University of Warwick


  • Organisms and Ecosystems


Project investigator

Jonathan Pearson, School of Engineering, University of Warwick;  [email protected] 


Gary Bending, School of Life Sciences, University of Warwick;  [email protected] 

 Soroush Abolfathi, School of Engineering, University of Warwick;  [email protected] 

How to apply


We will use our novel flume systems to investigate and isolate the different mechanistic processes governing the interaction between the riverbed and MPs. We will test different plastic polymers, with a range of densities and sizes, across a range of riverbed systems with unique characteristics (i.e. pore size, biofilm coated, bedform shape). Methods will include metagenomics to analyse biofilm community structure and optical spectral imaging to visualise where the biofilm colonises the different plastic polymers. In addition, we will adopt our newly developed method to track the movement of MPs within our laboratory-based system (4) using fluorescence-based technology, and baseline the MPs results against traditional regulatory approved fluorometric solute tracing techniques. It is important to apply our understanding to the real-world environment. As such, we will also use local rivers and sites across London as a ‘living laboratory’ to collect sediment cores from the river bed & perform regulatory approved tracing tests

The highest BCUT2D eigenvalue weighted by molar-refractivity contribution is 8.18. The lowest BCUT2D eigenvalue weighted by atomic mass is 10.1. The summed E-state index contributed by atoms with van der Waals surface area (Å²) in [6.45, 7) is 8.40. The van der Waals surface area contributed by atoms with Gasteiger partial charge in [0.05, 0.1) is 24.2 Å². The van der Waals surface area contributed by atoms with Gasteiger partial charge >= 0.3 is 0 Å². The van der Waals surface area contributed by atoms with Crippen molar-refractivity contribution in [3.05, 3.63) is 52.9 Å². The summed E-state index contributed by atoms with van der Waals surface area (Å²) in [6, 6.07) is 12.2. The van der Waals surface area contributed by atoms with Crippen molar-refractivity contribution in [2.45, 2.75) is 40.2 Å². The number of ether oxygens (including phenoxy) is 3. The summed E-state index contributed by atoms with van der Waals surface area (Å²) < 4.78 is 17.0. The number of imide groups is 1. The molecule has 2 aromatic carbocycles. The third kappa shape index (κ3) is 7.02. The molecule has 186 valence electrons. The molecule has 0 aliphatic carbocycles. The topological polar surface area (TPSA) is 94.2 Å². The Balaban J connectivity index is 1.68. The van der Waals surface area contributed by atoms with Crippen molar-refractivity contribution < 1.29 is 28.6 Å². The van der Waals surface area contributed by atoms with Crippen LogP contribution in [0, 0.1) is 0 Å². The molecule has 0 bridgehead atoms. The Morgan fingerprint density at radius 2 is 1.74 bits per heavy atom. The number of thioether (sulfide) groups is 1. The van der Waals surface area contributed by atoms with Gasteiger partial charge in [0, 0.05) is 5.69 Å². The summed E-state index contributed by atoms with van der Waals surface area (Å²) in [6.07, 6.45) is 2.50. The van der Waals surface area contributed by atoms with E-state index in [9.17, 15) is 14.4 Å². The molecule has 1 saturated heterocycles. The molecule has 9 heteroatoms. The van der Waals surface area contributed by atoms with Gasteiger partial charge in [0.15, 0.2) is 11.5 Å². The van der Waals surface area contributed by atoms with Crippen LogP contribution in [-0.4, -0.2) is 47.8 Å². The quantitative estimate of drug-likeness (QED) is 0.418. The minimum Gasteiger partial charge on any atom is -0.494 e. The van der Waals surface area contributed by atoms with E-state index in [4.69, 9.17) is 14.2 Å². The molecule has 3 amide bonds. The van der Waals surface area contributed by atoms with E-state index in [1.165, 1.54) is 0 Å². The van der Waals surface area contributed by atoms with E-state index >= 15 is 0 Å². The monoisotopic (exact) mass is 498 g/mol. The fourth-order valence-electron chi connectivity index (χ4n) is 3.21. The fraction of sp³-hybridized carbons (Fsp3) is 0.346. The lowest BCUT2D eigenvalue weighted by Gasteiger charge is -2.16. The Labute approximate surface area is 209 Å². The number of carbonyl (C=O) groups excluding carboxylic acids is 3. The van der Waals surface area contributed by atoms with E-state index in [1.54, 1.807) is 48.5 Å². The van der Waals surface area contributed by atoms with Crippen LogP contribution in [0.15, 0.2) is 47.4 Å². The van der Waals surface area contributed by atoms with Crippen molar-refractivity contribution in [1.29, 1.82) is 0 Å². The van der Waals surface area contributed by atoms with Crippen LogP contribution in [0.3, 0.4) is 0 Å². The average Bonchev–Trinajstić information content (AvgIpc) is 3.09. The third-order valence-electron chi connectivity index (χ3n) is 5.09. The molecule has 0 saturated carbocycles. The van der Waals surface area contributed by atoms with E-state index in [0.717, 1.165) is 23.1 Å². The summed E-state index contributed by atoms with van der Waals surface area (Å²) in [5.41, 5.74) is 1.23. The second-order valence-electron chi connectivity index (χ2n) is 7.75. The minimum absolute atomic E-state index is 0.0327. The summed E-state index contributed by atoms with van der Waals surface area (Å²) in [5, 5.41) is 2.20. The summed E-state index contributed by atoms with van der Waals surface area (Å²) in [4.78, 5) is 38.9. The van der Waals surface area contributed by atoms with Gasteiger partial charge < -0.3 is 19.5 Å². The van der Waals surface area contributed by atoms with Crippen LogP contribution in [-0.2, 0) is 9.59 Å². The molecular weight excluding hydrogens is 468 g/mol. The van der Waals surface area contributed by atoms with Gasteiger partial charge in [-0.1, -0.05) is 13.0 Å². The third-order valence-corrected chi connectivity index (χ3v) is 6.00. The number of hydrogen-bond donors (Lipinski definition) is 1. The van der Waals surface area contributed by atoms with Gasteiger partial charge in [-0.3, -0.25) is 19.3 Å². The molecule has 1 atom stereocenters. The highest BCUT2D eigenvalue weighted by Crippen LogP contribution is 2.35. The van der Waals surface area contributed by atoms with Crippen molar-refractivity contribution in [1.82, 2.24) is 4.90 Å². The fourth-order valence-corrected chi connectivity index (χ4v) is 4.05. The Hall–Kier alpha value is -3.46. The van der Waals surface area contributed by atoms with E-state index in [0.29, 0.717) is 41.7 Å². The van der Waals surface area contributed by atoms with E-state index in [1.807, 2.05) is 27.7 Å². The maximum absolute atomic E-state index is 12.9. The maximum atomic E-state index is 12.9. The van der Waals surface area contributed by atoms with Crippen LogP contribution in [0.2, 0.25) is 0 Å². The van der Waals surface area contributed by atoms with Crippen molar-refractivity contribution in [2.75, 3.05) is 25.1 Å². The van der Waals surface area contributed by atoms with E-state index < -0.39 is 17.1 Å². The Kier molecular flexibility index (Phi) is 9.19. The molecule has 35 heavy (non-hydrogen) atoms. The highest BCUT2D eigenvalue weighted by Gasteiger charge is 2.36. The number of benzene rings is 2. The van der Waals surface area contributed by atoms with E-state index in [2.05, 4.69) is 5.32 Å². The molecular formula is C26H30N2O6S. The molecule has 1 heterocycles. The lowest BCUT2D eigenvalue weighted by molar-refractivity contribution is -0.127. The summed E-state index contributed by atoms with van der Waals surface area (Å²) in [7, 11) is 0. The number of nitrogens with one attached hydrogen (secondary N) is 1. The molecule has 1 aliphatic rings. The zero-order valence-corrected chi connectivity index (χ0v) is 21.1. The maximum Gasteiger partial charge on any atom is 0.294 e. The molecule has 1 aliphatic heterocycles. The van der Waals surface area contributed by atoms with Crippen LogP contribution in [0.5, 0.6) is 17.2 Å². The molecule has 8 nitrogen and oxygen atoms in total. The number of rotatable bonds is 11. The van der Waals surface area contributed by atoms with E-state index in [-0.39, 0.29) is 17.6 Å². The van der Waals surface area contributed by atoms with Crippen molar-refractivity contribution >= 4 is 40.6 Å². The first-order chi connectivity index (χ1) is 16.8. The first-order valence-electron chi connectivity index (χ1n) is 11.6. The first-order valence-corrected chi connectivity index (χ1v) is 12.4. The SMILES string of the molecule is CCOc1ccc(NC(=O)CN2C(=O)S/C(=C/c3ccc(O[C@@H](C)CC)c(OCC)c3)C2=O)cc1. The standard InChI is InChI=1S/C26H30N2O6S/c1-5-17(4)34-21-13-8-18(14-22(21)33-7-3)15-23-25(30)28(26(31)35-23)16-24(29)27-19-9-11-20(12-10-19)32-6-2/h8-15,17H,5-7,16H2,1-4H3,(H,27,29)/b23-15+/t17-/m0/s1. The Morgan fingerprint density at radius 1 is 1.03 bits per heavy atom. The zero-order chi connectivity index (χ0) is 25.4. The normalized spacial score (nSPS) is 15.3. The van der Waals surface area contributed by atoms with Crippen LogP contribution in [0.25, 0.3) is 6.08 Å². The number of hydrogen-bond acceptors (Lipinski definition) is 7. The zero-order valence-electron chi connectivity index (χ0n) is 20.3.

Training and skills

Students will be awarded CENTA2 Training Credits (CTCs) for participation in CENTA2-provided and ‘free choice’ external training. One CTC equates to 1⁄2 day session and students must accrue 100 CTCs across the three years of their PhD.  

Training will be provided by the supervisory team in a wide range of environmental science approaches and techniques including environmental river processes in physical laboratories based in Warwick, molecular techniques (16S amplicon sequencing), bioinformatics, molecular spectroscopy and multivariate data analysis. 

Partners and collaboration

The PhD researcher will have a training placement at Thames 21, an environmental NGO operating in London, delivering environmental pollution management with communities and municipal stakeholders. There will be the opportunity to work closely with the Thames 21 team in their river catchment sites around London; collecting  sediment cores and exploring plastic management solutions.  

Further details